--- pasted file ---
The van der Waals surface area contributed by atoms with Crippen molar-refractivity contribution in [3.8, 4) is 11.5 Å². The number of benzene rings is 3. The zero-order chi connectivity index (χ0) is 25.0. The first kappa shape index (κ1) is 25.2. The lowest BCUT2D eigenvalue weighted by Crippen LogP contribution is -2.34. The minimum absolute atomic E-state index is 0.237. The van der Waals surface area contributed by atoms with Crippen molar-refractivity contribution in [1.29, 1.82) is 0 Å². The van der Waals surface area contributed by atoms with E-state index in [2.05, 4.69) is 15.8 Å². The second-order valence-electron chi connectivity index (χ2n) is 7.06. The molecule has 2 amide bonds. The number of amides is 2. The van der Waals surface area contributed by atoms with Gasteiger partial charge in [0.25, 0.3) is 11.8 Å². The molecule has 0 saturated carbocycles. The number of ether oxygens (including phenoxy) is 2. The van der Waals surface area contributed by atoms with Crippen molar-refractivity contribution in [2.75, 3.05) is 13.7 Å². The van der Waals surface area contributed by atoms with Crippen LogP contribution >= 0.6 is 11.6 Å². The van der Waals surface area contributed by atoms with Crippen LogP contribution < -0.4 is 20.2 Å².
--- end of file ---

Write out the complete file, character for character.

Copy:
The van der Waals surface area contributed by atoms with Crippen molar-refractivity contribution in [3.8, 4) is 11.5 Å². The number of benzene rings is 3. The zero-order chi connectivity index (χ0) is 25.0. The first kappa shape index (κ1) is 25.2. The lowest BCUT2D eigenvalue weighted by Crippen LogP contribution is -2.34. The minimum absolute atomic E-state index is 0.237. The van der Waals surface area contributed by atoms with Crippen molar-refractivity contribution in [1.29, 1.82) is 0 Å². The van der Waals surface area contributed by atoms with E-state index in [2.05, 4.69) is 15.8 Å². The second-order valence-electron chi connectivity index (χ2n) is 7.06. The molecule has 2 amide bonds. The number of amides is 2. The van der Waals surface area contributed by atoms with Gasteiger partial charge in [0.25, 0.3) is 11.8 Å². The molecule has 0 saturated carbocycles. The number of ether oxygens (including phenoxy) is 2. The van der Waals surface area contributed by atoms with Crippen molar-refractivity contribution in [2.75, 3.05) is 13.7 Å². The van der Waals surface area contributed by atoms with Crippen LogP contribution >= 0.6 is 11.6 Å². The van der Waals surface area contributed by atoms with Crippen LogP contribution < -0.4 is 20.2 Å².